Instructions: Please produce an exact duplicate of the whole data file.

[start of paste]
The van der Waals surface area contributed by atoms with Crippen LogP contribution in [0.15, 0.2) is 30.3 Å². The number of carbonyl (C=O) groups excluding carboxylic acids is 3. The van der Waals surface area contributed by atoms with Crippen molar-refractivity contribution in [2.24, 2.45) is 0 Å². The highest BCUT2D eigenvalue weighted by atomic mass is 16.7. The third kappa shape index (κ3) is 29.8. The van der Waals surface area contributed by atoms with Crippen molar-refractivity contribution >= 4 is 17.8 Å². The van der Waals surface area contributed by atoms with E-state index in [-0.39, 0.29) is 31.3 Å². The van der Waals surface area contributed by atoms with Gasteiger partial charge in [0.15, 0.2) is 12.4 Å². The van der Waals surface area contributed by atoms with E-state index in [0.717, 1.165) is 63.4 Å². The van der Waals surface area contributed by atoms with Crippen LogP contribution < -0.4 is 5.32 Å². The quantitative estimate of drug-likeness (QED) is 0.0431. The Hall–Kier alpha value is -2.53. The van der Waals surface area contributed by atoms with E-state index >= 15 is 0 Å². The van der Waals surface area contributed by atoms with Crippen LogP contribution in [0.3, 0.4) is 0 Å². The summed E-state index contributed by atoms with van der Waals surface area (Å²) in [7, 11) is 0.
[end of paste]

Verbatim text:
The van der Waals surface area contributed by atoms with Crippen LogP contribution in [0.15, 0.2) is 30.3 Å². The number of carbonyl (C=O) groups excluding carboxylic acids is 3. The van der Waals surface area contributed by atoms with Crippen molar-refractivity contribution in [2.24, 2.45) is 0 Å². The highest BCUT2D eigenvalue weighted by atomic mass is 16.7. The third kappa shape index (κ3) is 29.8. The van der Waals surface area contributed by atoms with Crippen molar-refractivity contribution >= 4 is 17.8 Å². The van der Waals surface area contributed by atoms with E-state index in [-0.39, 0.29) is 31.3 Å². The van der Waals surface area contributed by atoms with Gasteiger partial charge in [0.15, 0.2) is 12.4 Å². The van der Waals surface area contributed by atoms with E-state index in [0.717, 1.165) is 63.4 Å². The van der Waals surface area contributed by atoms with Crippen LogP contribution < -0.4 is 5.32 Å². The quantitative estimate of drug-likeness (QED) is 0.0431. The Hall–Kier alpha value is -2.53. The van der Waals surface area contributed by atoms with E-state index >= 15 is 0 Å². The van der Waals surface area contributed by atoms with Crippen LogP contribution in [0.3, 0.4) is 0 Å². The summed E-state index contributed by atoms with van der Waals surface area (Å²) in [7, 11) is 0.